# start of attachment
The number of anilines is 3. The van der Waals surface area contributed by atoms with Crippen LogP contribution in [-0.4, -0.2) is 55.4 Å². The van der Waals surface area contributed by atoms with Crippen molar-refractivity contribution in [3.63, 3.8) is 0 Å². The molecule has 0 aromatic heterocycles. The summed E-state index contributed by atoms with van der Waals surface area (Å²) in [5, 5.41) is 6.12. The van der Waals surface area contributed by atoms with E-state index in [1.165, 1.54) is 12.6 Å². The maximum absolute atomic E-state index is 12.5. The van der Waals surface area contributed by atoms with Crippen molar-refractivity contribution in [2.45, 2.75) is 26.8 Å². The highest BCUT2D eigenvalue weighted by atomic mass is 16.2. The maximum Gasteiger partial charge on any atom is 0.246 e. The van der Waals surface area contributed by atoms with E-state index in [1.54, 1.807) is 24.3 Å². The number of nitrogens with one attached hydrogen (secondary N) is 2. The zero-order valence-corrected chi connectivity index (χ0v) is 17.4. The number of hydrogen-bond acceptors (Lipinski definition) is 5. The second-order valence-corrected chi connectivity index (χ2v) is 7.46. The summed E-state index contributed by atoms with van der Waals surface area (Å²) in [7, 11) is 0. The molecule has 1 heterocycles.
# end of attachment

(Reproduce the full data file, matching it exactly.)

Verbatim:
The number of anilines is 3. The van der Waals surface area contributed by atoms with Crippen LogP contribution in [-0.4, -0.2) is 55.4 Å². The van der Waals surface area contributed by atoms with Crippen molar-refractivity contribution in [3.63, 3.8) is 0 Å². The molecule has 0 aromatic heterocycles. The summed E-state index contributed by atoms with van der Waals surface area (Å²) in [5, 5.41) is 6.12. The van der Waals surface area contributed by atoms with E-state index in [1.165, 1.54) is 12.6 Å². The maximum absolute atomic E-state index is 12.5. The van der Waals surface area contributed by atoms with Crippen molar-refractivity contribution in [2.45, 2.75) is 26.8 Å². The highest BCUT2D eigenvalue weighted by atomic mass is 16.2. The maximum Gasteiger partial charge on any atom is 0.246 e. The van der Waals surface area contributed by atoms with E-state index in [1.54, 1.807) is 24.3 Å². The number of nitrogens with one attached hydrogen (secondary N) is 2. The zero-order valence-corrected chi connectivity index (χ0v) is 17.4. The number of hydrogen-bond acceptors (Lipinski definition) is 5. The second-order valence-corrected chi connectivity index (χ2v) is 7.46. The summed E-state index contributed by atoms with van der Waals surface area (Å²) in [7, 11) is 0. The molecule has 1 heterocycles.